Home News Here’s a guide on which video conferencing apps are the safest

Here’s a guide on which video conferencing apps are the safest

by Victor Ng

With video conferencing apps and programs now becoming the go-to option for WFH communication during the MCO, there have been questions pointed at the how safe these programs are; especially after Zoom’s blunders. 

For the uninitiated, many turned to Zoom as their de facto video conferencing app, and because of lapse security measures, flaws were exploited and users’ accounts were comprised as a result – the problem went as far as credentials being sold on the black market. 

So to help people choose their next app more carefully, the company released a guide, which rates every popular video conferencing app’s security levels. The apps are rated based on five minimum security standards that help protect the users privacy – Encryption, Security updates, Strong Password (the app’s requirement for strong passwords), Manages vulnerabilities, and Privacy Policy. 

These are the pillars that Mozilla will rate the apps on and will award up to five stars to the deserving apps. Oddly though, Zoom scored the highest possible rating of five stars – even though the guide does acknowledge the app’s absence of end-to-end encryption, Zoom still scored in the Encryption category.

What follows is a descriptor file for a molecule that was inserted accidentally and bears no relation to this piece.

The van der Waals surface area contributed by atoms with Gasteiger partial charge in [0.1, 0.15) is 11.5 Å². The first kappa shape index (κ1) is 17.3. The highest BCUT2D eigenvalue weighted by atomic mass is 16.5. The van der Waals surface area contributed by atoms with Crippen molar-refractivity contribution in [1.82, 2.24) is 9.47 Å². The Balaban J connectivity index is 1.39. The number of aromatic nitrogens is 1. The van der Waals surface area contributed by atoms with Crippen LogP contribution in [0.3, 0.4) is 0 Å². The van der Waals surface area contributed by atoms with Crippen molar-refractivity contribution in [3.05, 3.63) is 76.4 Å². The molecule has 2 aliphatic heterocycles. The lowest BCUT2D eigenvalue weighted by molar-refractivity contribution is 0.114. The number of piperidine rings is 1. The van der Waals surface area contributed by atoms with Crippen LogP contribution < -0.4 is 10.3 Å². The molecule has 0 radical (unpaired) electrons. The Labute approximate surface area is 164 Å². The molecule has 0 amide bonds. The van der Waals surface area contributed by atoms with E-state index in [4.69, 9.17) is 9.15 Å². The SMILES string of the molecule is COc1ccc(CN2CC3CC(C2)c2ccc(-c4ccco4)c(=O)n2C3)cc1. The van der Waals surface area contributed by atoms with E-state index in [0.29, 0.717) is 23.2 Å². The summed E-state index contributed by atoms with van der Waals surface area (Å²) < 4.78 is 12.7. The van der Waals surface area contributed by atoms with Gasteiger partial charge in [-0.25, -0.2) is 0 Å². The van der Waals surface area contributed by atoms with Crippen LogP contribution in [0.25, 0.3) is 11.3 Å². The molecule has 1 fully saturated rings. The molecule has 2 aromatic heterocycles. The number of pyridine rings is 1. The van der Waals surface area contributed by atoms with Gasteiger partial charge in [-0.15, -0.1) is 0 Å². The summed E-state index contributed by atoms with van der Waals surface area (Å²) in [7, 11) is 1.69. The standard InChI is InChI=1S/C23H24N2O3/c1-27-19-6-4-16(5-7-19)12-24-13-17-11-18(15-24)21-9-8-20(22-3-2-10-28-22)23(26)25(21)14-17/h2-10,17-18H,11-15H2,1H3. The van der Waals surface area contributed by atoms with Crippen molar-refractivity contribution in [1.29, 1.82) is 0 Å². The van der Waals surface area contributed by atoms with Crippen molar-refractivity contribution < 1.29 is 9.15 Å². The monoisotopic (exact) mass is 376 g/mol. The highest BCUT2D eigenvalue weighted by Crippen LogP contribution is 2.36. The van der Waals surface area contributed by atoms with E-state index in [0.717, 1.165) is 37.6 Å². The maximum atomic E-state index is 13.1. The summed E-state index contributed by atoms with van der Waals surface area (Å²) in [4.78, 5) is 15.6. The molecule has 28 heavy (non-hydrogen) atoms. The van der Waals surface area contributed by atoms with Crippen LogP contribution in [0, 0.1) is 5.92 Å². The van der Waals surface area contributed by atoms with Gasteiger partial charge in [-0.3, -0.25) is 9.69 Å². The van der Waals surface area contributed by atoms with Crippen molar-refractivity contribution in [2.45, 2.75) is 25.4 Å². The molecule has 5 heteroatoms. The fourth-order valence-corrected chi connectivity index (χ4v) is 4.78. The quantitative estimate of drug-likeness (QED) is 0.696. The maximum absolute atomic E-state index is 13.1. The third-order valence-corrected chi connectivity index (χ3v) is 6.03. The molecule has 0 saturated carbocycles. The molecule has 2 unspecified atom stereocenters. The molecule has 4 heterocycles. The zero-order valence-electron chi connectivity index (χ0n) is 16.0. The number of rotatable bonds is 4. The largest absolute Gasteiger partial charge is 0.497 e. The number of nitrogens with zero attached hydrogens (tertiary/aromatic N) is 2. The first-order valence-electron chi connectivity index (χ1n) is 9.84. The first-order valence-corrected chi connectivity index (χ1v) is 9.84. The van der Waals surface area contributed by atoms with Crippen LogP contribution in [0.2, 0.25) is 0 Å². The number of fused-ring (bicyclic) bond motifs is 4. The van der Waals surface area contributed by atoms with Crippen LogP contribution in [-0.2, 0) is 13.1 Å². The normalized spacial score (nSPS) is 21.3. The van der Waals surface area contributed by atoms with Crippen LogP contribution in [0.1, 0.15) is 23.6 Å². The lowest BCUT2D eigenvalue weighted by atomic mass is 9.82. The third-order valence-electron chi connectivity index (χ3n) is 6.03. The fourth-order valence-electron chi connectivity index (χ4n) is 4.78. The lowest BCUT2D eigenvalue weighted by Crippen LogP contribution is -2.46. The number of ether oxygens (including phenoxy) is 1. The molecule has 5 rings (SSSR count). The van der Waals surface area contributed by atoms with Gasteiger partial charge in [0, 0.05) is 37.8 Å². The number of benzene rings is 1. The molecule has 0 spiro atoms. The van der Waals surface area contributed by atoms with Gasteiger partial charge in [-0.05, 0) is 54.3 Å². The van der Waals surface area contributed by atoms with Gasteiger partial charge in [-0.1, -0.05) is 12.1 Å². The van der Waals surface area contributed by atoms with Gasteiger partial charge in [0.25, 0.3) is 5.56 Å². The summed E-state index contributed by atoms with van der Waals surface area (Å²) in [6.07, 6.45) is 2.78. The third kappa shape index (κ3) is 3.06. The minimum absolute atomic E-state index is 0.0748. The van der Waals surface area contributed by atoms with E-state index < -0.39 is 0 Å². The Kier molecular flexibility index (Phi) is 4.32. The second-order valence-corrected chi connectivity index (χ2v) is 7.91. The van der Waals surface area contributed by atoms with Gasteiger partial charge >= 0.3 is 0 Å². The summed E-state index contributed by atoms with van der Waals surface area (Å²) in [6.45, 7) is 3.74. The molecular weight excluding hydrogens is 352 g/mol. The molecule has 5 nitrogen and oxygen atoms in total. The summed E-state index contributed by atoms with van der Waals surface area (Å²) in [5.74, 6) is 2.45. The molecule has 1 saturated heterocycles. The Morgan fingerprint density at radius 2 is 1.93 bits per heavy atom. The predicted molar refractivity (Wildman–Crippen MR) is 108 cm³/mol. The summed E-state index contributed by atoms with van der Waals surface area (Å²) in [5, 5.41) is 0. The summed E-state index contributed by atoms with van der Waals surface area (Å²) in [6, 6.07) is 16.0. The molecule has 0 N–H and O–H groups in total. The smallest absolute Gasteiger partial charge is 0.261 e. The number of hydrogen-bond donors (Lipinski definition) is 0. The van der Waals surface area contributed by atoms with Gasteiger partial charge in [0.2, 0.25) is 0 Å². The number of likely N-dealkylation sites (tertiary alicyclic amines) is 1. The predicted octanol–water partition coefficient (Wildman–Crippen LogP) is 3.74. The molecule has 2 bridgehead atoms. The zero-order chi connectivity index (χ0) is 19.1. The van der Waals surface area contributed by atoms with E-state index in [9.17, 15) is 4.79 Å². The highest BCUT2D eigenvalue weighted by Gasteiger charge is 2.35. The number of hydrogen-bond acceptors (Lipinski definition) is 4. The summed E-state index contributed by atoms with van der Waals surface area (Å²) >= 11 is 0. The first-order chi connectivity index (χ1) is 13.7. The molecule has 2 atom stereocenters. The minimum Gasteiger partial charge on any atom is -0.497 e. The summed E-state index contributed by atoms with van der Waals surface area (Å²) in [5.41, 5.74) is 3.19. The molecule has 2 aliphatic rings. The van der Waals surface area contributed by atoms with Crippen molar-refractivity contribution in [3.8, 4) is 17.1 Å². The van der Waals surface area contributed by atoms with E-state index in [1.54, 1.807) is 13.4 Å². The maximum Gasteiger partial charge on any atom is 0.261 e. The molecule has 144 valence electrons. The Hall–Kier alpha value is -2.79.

With so much data compromised due to Zoom’s lackluster security features, I was expecting the app to do way worse in the guide. That title goes to Doxy.me with a rating of 2.5 stars – Doxy.me is a telemedicine platform for doctors to consult patients remotely. It’s a browser-based platform and therefore won’t score any marks in the Security Updates category. 

And since only doctors are required to login to their accounts, the Strong Password category is irrelevant too. They also don’t have a bug bounty program to manage vulnerabilities, but at least they have a substantial privacy policy and use end-to-end encryption. Despite the low score, we have to remember that this is a lightweight web-based platform that doesn’t not need to be installed in any device – which minimizes risks in a way. 

Our favourite apps like WhatsApp, Messenger and Skype score maximum ratings, while Apple’s FaceTime gets a decent 4.5 stars. The only deduction was in the Strong Password category since the app doesn’t require a password to be accessed. 

The guide dissects each app further when you scroll past the star ratings and you can read them here. Despite the me thinking Zoom received an inaccurate rating, Mozilla’s guide is still useful for anyone still skeptical about the apps they’re using – the elaborations past the star ratings should prove useful. 

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